The Rest You Need

Mark 6:30-31 “The apostles gathered around Jesus and reported to him all they had done and taught. Then, because so many people were coming and going that they did not even have a chance to eat, he said to them, ‘Come with me by yourselves to a quiet place and get some rest.’”

When we have more work than we have time, we are tempted to think that we need to work more, and work harder. If we put in more time at work, maybe we can catch up. Maybe we can get on top if it all. This wasn’t just any work Jesus and his disciples were doing. Real people were coming to them with real problems–disease and disability. Some were looking for the spiritual comforts of Jesus’ words. The opportunity was ripe to grow Jesus’ ministry. How could they leave in the middle of all that?

Jesus, however, saw the need of the twelve men who assisted him. If he didn’t take care of them, and himself, how could they take care of others?

God recognizes that rest is not an option. He created his world with a day of rest. When he summarized his will for people in the Ten Commandments, one of the ten had to do with rest. “Remember the Sabbath Day by keeping it holy. Six days you shall labor and do all your work, but the seventh day is a Sabbath to the Lord your God. On it you shall not do any work…” (Ex. 20:8-9). There is no commandment reminding us to eat, or dress warmly, which are also human needs. But he does command us to rest our bodies from work, and to rest our souls in his word.

Why do we resist? Could it be pride? I don’t want to admit, to myself or others, that I have limitations. No job is too big for me. No challenge is more than I can handle. We all have a little bit of Annie Oakley from Annie Get Your Gun in us: “Anything you can do, I can do better.” Sinful pride insists, “I can do this, even if it kills me.” You know, it just might.

Maybe we neglect rest out of a kind of despair, born of an overactive sense of responsibility. We feel alone, abandoned, trapped. If we don’t do it, no one else will. Keep a stiff upper lip. Soldier on in pain and silence. Endless work might make us miserable, but we don’t see an alternative.

Neither pride nor despair makes much consideration of an almighty and all-loving God. Both put us in God’s place. That is a dangerous spiritual place to be. For this, Jesus must bring us to the end of ourselves, to the point of utter exhaustion. Only then we can see what he sees: Time to rest is part of our true need.

Here is his prescription: “Come with me by yourselves to a quiet place and get some rest.” Jesus’ formula for rest comprises three parts. “By yourselves”– get away from the world, from the people who are draining all the life out of you. Leave behind the daily struggle with priorities, opinions, and practices of those who follow a different master. That doesn’t have to mean absolutely alone. Jesus and the Twelve had their little fellowship: faithful friends and family (some of the disciples were brothers) they could count on for support. “Rest” can also include time with the people who are not a constant challenge, but a pleasure and a support for heart and soul.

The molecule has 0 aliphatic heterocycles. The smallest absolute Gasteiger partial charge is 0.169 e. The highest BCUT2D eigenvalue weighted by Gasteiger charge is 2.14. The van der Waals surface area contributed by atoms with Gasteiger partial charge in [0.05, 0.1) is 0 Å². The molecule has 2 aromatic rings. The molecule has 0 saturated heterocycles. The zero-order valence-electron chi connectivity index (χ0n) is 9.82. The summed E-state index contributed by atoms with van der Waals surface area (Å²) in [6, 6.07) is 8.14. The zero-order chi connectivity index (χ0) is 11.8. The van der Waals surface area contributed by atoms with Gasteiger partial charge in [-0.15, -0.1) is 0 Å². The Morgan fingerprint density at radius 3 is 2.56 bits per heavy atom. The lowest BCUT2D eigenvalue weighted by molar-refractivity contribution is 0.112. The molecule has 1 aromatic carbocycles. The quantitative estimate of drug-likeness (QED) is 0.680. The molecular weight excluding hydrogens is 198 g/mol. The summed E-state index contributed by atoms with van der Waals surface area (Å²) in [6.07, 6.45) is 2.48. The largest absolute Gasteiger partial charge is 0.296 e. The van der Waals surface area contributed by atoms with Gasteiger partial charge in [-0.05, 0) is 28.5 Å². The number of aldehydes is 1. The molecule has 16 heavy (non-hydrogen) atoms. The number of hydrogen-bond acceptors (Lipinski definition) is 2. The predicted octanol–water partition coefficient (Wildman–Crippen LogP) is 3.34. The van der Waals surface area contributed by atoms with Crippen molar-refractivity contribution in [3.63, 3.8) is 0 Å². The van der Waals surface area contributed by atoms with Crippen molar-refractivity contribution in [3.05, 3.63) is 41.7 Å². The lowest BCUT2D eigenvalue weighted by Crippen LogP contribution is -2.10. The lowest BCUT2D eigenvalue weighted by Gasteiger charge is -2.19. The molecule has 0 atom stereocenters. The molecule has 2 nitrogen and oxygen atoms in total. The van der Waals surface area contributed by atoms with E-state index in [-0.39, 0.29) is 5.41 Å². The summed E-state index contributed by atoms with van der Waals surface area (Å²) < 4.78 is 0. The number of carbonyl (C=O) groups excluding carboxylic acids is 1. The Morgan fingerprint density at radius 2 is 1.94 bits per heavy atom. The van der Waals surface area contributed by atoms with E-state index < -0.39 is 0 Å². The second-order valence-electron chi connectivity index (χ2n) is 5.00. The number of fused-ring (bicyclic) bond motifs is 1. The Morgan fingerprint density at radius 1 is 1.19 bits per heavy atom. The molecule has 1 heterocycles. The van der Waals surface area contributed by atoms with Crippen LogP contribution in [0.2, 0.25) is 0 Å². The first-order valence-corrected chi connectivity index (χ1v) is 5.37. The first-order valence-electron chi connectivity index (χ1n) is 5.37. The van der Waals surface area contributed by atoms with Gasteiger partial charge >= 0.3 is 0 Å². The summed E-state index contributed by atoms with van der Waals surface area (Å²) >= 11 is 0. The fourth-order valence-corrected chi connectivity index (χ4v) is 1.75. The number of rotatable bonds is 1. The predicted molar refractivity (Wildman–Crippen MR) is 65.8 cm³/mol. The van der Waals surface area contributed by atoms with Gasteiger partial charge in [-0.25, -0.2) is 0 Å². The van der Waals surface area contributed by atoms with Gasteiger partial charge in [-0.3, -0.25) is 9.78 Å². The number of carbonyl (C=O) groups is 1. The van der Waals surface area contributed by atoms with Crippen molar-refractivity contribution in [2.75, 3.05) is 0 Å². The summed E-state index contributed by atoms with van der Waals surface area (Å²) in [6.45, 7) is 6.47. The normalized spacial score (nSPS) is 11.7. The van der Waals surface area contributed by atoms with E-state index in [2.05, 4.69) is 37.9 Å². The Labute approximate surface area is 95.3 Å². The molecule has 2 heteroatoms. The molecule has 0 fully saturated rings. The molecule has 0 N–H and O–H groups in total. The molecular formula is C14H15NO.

Second, “…to a quiet place…”– away from work and the busyness of life, a place where office or school can’t find you. Maybe you remember a commercial in which a group of buddies are traveling in an SUV. Every once in a while they stop, and one gets out and holds his cell phone up in the air. They keep moving on until they find a place where there is no signal. Sometimes we need to be beyond reach, and beyond distraction. Jesus wants our attention on something else…

“Come with me…” That’s the third thing, but really the first that he said. Jesus wants our rest to be with him. He doesn’t want to give us a new list of tasks to complete. He wants to erase the things we falsely put on our task list, like “carrying around our guilt,” and “paying for our mistakes.” He already did all that for us at the cross.

“Come with me,” he says, not so that he can take us out behind the woodshed and give us a good beating. He isn’t looking to bring us up short, to point out all our faults. He is inviting us to forgiven and to be set free.

“Come with me,” says our Lord, not to be used, but to be loved. It’s okay to admit you are not so strong. You need to know that you are not alone. Jesus sees your true need to rest in his grace and love.

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